Minneapolis – Conservation Minnesota’s Voter Center today released the Minnesota delegation’s scores on the League of Conservation Voters’ 2017 National Environmental Scorecard. The Scorecard is the primary yardstick for evaluating the environmental records of every member of Congress, and the full report is available online at www.scorecard.lcv.org.
“Despite a few bad scores in this report, we remain optimistic that the tide is turning on environmental topics and members of congress are growing interested in rejecting the idea that environmental protection has a partisan home,” said Paul Austin, Executive Director of Conservation Minnesota’s Voter Center. “A new generation of elected officials on all levels are finding themselves looking for common ground on conservation issues as they recognize the role they can play in creating more prosperous communities.”
The 2017 Scorecard measures votes cast during the first session of the 115th Congress. In Minnesota, half of the House members and both Senators earned a score of 85 percent or greater, while the other four House members had scores below 15 percent. As per tradition, Rep. Peterson broke with his party on many key votes. The average House score for Minnesota was 51 percent and the average Senate score was 100 percent. The full delegation’s scores for 2017 are:
|Senator Franken||100%||Rep. McCollum 100%||100%|
|Senator Klobuchar||100%||Rep. Ellison 100%||100%|
|Rep. Walz||97%||Rep. Emmer 0%||0%|
|Rep. Lewis||0%||Rep Peterson 14%||14%|
|Rep. Paulsen||0%||Rep. Nolan 89%||89%|
The 2017 Scorecard includes 35 House votes, with a national average House Republican score of 5 percent and a national average House Democrat score of 94 percent. In the Senate, the Scorecard includes 19 votes, including eight votes to confirm anti-environmental Cabinet and sub-Cabinet nominees who have wasted no time implementing Trump’s dangerous agenda. Nationally, Senate Democrats averaged 93 percent, while Senate Republicans averaged just 1 percent.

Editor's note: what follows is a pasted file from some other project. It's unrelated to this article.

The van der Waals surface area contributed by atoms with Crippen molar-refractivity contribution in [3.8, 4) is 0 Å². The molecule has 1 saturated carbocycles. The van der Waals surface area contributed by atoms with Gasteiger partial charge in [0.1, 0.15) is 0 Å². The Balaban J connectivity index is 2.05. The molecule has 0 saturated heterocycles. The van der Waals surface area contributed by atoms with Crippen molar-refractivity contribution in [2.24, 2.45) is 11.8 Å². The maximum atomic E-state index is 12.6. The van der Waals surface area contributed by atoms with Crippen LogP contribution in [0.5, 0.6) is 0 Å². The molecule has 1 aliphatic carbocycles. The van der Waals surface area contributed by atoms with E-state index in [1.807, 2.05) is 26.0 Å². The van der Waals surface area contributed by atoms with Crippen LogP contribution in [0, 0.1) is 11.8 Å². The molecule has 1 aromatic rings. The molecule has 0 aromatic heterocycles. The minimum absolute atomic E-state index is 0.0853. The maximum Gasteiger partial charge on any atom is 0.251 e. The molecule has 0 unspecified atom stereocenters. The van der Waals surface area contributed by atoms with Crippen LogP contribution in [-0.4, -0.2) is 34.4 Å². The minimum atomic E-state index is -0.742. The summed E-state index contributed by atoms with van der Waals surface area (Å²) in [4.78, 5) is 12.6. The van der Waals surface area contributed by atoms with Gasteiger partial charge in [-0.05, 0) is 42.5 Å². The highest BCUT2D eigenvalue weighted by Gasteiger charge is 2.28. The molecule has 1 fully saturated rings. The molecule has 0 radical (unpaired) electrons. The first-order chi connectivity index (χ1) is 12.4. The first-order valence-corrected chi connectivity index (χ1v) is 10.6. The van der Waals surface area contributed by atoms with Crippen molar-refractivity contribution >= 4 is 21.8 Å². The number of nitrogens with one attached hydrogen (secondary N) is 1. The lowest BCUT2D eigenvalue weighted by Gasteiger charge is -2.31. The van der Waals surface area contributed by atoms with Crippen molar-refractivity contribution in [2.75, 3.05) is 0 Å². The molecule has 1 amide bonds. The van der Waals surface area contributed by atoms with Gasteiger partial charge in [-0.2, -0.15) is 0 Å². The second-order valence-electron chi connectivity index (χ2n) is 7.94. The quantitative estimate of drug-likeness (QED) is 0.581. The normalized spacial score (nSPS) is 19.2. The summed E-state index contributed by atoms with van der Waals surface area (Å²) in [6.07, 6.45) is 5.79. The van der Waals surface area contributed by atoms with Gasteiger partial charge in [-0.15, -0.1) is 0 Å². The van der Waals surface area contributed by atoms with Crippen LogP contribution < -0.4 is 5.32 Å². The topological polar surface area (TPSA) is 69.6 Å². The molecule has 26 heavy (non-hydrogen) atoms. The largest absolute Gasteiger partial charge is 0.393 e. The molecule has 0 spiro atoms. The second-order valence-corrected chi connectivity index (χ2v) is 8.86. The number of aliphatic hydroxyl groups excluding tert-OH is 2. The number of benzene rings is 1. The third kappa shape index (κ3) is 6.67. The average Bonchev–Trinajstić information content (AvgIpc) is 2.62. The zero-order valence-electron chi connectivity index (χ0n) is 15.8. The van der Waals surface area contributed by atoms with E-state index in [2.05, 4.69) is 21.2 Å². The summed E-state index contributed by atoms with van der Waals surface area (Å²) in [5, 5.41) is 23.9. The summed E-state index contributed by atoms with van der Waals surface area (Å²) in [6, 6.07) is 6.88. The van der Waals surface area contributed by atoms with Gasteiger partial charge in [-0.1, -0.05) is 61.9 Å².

LCV has published a National Environmental Scorecard every Congress since 1970. The Scorecard represents the consensus of experts from about 20 respected environmental and conservation organizations who selected the key votes on which members of Congress should be scored. LCV scores votes on the most important issues of the year, including energy, climate change, public health, public lands and wildlife conservation, and spending for environmental programs. The votes included in the Scorecard presented members of Congress with a real choice and help distinguish which legislators are working for environmental protection. More information on individual votes and the Scorecard archive can be found at scorecard.lcv.org.
MORE INFO: For more information on the report, please contact Nate Dybvig at email@example.com or 651.230.3018.